In hunting our shadows, we are living the questions…
This is the path Louisa has chosen.
Louisa’s life changed forever when she discovered the teachings of the Jewel Tree, one of the most significant sacred wisdom texts of Tibetan knowledge of the soul. The text is called “The Devotion to the Mentor” and discusses the jewel tree. As she delved into the text, Louisa experienced a deepening of awareness that lifted her from herself into a perspective of unity. The living mandala’s brilliant reflections of the multi-faceted world dropped into her like a fountain bursting forth, showering her with unbridled compassion.
“I have spent many years studying and meditating since I started exploring the luminous shelter of the jewel tree of Tibet. During this time, I have interacted with beings living in a world with multiple perspectives. They have realised the meaning and reality of selflessness.”
And then she recognised The Ash Tree in her backyard, playing with the moonlight. The great Ash tree extends over the entire earth and grows from the well of wisdom. The jewel tree, the tree of knowledge, grows from earth to heaven. It is filled with wish-granting jewels, a family of living mentors who share their bliss with you and help you open the inner doorway to individuation.
The world tree, the tree of life, the Tibetan jewel tree, the Ash tree, and the Silver Oak tree of her childhood, and now the thousands of Olive trees in her immediate life on a farm, are all metaphors for this teaching of interconnectedness, loving-kindness, and compassion for self and others. The many branches of the trees reflect on multiple paths of understanding, where many jewels (teachings) illuminate and guide all of us to live our lives in service of others, fearless, awakened with razorblade-sharp intelligence, courage, and deep compassion.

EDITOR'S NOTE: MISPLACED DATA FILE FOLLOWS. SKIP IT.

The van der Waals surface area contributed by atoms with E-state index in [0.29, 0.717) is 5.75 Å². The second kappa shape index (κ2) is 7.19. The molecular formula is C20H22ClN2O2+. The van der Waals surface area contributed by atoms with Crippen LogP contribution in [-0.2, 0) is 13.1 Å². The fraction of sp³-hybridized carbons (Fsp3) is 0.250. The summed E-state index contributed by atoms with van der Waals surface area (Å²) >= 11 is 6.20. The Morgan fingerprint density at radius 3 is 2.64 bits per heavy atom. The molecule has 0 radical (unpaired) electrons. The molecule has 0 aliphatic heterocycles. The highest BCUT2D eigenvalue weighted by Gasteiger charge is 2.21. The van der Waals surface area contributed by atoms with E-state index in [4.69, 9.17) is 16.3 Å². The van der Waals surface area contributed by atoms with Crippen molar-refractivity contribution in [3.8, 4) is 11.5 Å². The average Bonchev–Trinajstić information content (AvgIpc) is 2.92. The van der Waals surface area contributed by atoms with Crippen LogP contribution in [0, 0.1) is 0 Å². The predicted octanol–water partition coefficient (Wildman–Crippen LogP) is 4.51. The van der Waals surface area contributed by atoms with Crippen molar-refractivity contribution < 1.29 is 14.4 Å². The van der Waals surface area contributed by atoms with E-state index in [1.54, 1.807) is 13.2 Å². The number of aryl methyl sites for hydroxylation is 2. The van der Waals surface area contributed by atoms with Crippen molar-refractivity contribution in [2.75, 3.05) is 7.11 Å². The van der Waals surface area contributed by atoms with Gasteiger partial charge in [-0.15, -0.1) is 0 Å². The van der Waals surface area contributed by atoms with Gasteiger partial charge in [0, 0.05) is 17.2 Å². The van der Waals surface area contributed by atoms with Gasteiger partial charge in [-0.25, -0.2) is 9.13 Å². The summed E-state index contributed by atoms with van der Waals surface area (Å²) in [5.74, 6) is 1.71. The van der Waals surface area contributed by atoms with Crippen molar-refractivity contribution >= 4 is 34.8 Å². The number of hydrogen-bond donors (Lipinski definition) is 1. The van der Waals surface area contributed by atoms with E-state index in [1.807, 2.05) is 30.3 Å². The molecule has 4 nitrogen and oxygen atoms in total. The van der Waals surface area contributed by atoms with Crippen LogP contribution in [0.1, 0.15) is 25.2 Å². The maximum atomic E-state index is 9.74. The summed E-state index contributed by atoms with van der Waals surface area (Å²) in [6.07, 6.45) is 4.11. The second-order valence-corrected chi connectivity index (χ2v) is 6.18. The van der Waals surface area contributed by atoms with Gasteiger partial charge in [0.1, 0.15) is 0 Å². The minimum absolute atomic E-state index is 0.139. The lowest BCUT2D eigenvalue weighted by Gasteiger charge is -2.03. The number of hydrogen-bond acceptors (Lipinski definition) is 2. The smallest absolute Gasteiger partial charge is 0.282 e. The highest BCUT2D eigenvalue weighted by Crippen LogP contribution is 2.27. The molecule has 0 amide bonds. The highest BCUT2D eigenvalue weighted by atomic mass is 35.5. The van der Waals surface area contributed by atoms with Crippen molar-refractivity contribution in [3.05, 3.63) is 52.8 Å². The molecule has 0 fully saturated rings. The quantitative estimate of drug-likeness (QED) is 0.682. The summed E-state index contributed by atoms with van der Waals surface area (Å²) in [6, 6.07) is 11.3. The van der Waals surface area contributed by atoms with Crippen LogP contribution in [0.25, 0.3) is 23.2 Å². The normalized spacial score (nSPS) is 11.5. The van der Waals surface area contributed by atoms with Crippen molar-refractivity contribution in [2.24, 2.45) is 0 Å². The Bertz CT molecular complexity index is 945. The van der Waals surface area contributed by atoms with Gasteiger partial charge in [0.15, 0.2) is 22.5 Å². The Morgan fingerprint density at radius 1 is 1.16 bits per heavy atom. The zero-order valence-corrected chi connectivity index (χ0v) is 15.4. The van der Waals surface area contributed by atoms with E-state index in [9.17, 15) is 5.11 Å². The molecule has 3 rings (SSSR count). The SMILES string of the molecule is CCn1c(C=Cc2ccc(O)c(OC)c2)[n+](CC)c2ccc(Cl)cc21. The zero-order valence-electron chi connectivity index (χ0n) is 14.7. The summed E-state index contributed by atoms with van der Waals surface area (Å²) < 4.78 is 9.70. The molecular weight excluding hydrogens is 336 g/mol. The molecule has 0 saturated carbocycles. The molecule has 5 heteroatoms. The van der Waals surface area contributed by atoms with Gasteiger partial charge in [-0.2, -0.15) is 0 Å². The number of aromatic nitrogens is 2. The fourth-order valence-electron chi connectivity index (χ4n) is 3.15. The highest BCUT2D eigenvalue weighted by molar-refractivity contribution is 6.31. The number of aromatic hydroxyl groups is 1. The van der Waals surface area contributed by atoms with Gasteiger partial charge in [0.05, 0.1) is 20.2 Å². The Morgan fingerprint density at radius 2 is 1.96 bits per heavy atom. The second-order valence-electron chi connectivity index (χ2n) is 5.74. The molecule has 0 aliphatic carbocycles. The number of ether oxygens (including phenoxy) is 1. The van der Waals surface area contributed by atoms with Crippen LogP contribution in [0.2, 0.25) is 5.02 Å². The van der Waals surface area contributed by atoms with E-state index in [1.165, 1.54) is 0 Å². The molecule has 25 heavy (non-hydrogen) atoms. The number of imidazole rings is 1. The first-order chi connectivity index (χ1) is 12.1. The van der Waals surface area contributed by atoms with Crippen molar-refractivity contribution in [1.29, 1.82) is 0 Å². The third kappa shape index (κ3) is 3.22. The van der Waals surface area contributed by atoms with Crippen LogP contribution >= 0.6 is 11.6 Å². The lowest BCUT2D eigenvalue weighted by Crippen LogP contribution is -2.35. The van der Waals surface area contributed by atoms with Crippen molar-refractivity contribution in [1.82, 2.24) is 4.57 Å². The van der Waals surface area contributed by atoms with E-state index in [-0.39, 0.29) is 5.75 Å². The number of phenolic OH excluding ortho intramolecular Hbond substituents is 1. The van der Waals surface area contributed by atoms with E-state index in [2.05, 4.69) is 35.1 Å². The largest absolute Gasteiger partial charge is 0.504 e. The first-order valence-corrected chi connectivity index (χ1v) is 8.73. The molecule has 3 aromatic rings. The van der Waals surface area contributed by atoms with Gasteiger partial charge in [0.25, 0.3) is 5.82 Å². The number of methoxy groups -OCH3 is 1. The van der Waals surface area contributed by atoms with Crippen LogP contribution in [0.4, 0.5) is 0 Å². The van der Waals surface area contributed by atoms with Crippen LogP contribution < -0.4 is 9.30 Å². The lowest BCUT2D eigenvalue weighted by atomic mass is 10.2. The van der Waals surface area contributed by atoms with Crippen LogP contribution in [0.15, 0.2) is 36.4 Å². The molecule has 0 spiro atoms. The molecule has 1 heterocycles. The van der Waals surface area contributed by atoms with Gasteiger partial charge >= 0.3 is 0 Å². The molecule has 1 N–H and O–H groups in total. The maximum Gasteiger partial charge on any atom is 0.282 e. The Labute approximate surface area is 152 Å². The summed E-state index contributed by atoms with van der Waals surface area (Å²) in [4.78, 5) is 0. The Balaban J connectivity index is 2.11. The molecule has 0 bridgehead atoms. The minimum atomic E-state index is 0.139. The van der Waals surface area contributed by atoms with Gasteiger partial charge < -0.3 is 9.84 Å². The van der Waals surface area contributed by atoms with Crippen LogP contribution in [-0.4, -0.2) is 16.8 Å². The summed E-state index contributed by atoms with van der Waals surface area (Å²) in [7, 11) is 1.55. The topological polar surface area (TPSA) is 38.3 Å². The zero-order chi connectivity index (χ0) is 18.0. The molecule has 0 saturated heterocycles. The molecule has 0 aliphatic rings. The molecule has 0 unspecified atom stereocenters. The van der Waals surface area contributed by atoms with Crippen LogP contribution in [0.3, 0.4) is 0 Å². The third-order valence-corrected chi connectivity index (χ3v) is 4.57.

“The world tree, the tree of life, the Tibetan jewel tree, the Ash tree, and the Silver Oak tree from my childhood, and now the thousands of Olive trees in my life on a farm, all serve as metaphors for the teaching of interconnectedness, loving-kindness, and compassion for oneself and others. The many branches of the trees reflect on multiple paths of understanding, where many jewels (teachings) illuminate and guide us to live our lives in service of others. We should strive to be fearless, awakened with razor-sharp intelligence, courage, and deep compassion”.